The Art of Walter Simonson

Art of Walt Simonson
Art of Walt Simonson

By Walter Simonson & various (DC Comics)
ISBN: 0-930289-41-2

Here’s an endeavour DC should have pursued when they first thought of it. In 1989, at the dawn of commercial trade paperback publishing, instead of collecting key or beloved storylines into spiffy book editions, someone had the bright idea of collecting the less well known works of a particular fan-favourite artist: in this case Walt “my signature is a dinosaur” (and you’ve got to be a fan-boy of a certain age to remember that one) Simonson.

A brilliant imagination and, by his own admission, more designer than artist, Simonson broke through in the standard manner in the early 1970s by illustrating a few short stories for DC’s large complement of anthology comics – a valuable and much-missed proving ground for budding talent. Whilst working on Fritz Leiber’s licensed property Fafhrd and the Gray Mouser for the seminal Sword of Sorcery comic-book he was commissioned by Archie Goodwin to illustrate the groundbreaking, award-winning Manhunter feature for Detective Comics (#437-443), and was instantly catapulted to the forefront of comics creators.

This 208 page volume features some fine examples of his long and illustrious career, highlighting a great deal of superb material that newer fans might be unaware of, and indeed many older lags too. After the lovely introduction from comrade and compatriot Howard Chaykin the wonderment begins with ‘The Cape & Cowl Deathtrap’ from Detective Comics #450 (1975), a stylish Batman thriller scripted by Elliot Maggin, followed by the best Dr. Fate story of the decade from First Issue Special #9 (1975). This untitled delight, written by Martin Pasko, and featuring a diabolical Egyptian mummy, allowed the artist to stretch himself and explore his increasing fascination with patterns, symbols and especially typography. It’s a cracking good read too.

Marvel Comics have been producing creator-specific compilations for the last couple of years and I’ve been less than kind about many of them. My biggest beef is not just empty griping though as this book proved nearly twenty years ago.

Captain Fear was a pirate strip that had run in Adventure Comics, illustrated by the unique Alex Nino. Simonson and writer David Michelinie (with lettering whiz John Workman) revived the feature for a superb three-issue run in the back of Unknown Soldier (#254-256, 1981), and all three chapters are presented here, rather than just an unsatisfactory, incomplete fragment. At least some editors remember that readers like to know how stories begin and end…

‘U.F.M’, scripted by Gerry Boudreau, was Simonson’s second professional sale to DC and appeared in the Goodwin edited Star-Spangled War Stories #170 (1973). It’s a straight but stylish “Future Shock” type of science fiction tale but was popular enough to warrant a sequel the following year. ‘The Return’ by the same team (Star-Spangled War Stories #180) might also charm the celebrity conscious comics fan since the likes of Howard Chaykin, Daina Grazunias and Gray Morrow modeled for the humans in this little treat.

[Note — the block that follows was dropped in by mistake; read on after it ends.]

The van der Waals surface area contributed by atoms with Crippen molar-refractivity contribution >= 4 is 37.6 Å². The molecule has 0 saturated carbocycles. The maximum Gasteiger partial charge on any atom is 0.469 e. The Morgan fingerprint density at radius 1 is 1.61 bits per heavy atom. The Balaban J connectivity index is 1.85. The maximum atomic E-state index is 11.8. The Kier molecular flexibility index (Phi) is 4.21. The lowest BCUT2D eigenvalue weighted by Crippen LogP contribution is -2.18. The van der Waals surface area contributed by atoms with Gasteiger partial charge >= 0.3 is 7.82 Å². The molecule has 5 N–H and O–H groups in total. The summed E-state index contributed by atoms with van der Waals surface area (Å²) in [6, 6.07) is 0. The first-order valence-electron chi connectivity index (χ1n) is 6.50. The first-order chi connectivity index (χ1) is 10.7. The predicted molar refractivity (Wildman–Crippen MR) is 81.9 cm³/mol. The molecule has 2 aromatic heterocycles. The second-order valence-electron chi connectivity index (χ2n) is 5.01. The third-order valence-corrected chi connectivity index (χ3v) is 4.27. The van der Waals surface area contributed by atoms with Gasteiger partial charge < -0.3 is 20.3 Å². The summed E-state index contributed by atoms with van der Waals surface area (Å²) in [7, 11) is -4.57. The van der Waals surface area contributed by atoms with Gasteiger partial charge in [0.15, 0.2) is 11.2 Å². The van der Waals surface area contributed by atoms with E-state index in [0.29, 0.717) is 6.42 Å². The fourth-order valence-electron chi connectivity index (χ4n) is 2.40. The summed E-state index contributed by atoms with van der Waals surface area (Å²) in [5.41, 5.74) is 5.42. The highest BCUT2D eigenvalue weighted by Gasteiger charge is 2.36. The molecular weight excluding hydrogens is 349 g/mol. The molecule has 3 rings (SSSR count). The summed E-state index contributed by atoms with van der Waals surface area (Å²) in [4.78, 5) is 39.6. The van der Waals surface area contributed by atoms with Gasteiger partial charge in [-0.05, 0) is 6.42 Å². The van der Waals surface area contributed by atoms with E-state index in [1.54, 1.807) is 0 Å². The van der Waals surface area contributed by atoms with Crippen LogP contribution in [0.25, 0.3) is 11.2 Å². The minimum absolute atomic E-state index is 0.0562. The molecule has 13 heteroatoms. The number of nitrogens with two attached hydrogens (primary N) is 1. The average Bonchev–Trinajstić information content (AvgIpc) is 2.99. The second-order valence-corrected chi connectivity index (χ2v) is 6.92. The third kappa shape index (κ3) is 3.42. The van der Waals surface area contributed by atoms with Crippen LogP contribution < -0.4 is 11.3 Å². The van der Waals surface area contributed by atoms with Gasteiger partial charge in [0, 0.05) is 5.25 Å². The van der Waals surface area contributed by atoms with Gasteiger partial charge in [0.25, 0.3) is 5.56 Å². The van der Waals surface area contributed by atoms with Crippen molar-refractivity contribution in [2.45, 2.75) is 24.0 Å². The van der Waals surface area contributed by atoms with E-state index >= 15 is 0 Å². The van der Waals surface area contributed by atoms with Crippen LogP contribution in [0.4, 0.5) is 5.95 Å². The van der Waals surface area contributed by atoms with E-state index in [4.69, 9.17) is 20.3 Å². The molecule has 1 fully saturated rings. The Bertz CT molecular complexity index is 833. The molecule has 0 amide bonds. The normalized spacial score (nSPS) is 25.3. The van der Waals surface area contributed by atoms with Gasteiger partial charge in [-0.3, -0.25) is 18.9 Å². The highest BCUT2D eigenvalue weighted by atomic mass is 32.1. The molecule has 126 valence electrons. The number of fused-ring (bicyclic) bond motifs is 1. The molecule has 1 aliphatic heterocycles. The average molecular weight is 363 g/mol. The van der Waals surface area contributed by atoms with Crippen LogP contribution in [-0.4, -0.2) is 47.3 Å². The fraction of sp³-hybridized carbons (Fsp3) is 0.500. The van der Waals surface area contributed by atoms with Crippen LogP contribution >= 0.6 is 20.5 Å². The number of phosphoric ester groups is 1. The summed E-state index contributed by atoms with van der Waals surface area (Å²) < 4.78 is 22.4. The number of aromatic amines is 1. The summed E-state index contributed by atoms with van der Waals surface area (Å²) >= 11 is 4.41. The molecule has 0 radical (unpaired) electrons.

Hercules Unbound was a post-apocalyptic fantasy title created by Gerry Conway when he first joined DC in 1976. It was bizarre, eclectic and a little hit-or-miss, but it had art by a veritable who’s who of top artists including Jose Luis Garcia-Lopez and Wally Wood. By the time Cary Bates and Simonson took over the title it was already slated for cancellation, bur DC deferred the chop until the creators could bring the saga to a proper conclusion. From the last two issues in 1977, (#11 and 12 if you’re counting) comes ‘Dark Side of the Gods’ and ‘Chaos Among the Gods’ a bravura cosmic romp and a clear indication to me that a complete volume should be a matter of priority for DC’s powers-that-be.

The book concludes with a true epic, both in content but also in length. Beginning with a one-shot scripted by Steve Gerber, and published as Metal Men #45 it turned into a full revival of the robotic heroes, with Conway and Pasko continuing the writing and Simonson having great fun producing five full issues of metallic mayhem, both funny and thrilling. And again, the whole lot is included here. ‘Evil is in the Eye of the Beholder’, ‘The Chemo Conspiracy’, ‘The X Effect’, ‘Who is Bruce Gordon’ and ‘The Dark God Cometh’ (Metal Men #45-49 inclusive, 1976-1977) form a wonderful, old fashioned comics experience, packed with humour, dazzling to look at, and it even features a classic guest-villain in the nefarious Eclipso.

With each tale supported by informative commentaries from Simonson and topped off by a superb 10 page portfolio of sketches and cover reproductions at the back, this is a deeply satisfying treat for eyes and brains everywhere, long overdue for re-release and a valuable example of a type of book that DC’s back catalogue is perfect for.

How many comics legends can you think of that could easily and satisfactorily fill a book like this? Kirby, Wrightson, Wood, Redondo, Garcia-Lopez, Toth, Aragones… the list really is endless.

© 1989 DC Comics. All Rights Reserved.